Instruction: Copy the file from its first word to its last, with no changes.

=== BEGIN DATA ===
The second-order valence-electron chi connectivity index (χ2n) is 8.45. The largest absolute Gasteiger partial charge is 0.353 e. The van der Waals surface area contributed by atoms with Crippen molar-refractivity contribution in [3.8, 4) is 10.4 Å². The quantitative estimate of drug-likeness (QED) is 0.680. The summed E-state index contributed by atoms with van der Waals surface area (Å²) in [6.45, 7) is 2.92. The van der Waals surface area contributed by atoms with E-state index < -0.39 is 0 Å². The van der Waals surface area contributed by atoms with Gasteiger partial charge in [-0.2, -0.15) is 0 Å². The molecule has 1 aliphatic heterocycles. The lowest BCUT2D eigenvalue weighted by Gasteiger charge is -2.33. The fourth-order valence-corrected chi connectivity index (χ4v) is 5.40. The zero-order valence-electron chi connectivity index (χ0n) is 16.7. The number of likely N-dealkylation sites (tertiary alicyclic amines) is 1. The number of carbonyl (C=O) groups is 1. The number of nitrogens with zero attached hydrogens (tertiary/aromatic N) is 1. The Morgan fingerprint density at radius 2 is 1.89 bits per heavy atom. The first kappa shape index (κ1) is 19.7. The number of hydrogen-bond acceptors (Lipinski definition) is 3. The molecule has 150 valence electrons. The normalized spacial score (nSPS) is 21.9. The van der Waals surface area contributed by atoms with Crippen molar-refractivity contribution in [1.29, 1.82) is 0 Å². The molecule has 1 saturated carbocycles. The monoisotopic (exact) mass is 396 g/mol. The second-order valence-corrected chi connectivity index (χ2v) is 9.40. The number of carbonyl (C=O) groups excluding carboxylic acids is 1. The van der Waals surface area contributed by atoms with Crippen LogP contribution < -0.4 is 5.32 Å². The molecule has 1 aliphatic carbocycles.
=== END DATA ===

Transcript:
The second-order valence-electron chi connectivity index (χ2n) is 8.45. The largest absolute Gasteiger partial charge is 0.353 e. The van der Waals surface area contributed by atoms with Crippen molar-refractivity contribution in [3.8, 4) is 10.4 Å². The quantitative estimate of drug-likeness (QED) is 0.680. The summed E-state index contributed by atoms with van der Waals surface area (Å²) in [6.45, 7) is 2.92. The van der Waals surface area contributed by atoms with E-state index < -0.39 is 0 Å². The van der Waals surface area contributed by atoms with Gasteiger partial charge in [-0.2, -0.15) is 0 Å². The molecule has 1 aliphatic heterocycles. The lowest BCUT2D eigenvalue weighted by Gasteiger charge is -2.33. The fourth-order valence-corrected chi connectivity index (χ4v) is 5.40. The zero-order valence-electron chi connectivity index (χ0n) is 16.7. The number of likely N-dealkylation sites (tertiary alicyclic amines) is 1. The number of carbonyl (C=O) groups is 1. The number of nitrogens with zero attached hydrogens (tertiary/aromatic N) is 1. The Morgan fingerprint density at radius 2 is 1.89 bits per heavy atom. The first kappa shape index (κ1) is 19.7. The number of hydrogen-bond acceptors (Lipinski definition) is 3. The molecule has 150 valence electrons. The normalized spacial score (nSPS) is 21.9. The van der Waals surface area contributed by atoms with Crippen molar-refractivity contribution in [1.29, 1.82) is 0 Å². The molecule has 1 saturated carbocycles. The monoisotopic (exact) mass is 396 g/mol. The second-order valence-corrected chi connectivity index (χ2v) is 9.40. The number of carbonyl (C=O) groups excluding carboxylic acids is 1. The van der Waals surface area contributed by atoms with Crippen LogP contribution < -0.4 is 5.32 Å². The molecule has 1 aliphatic carbocycles.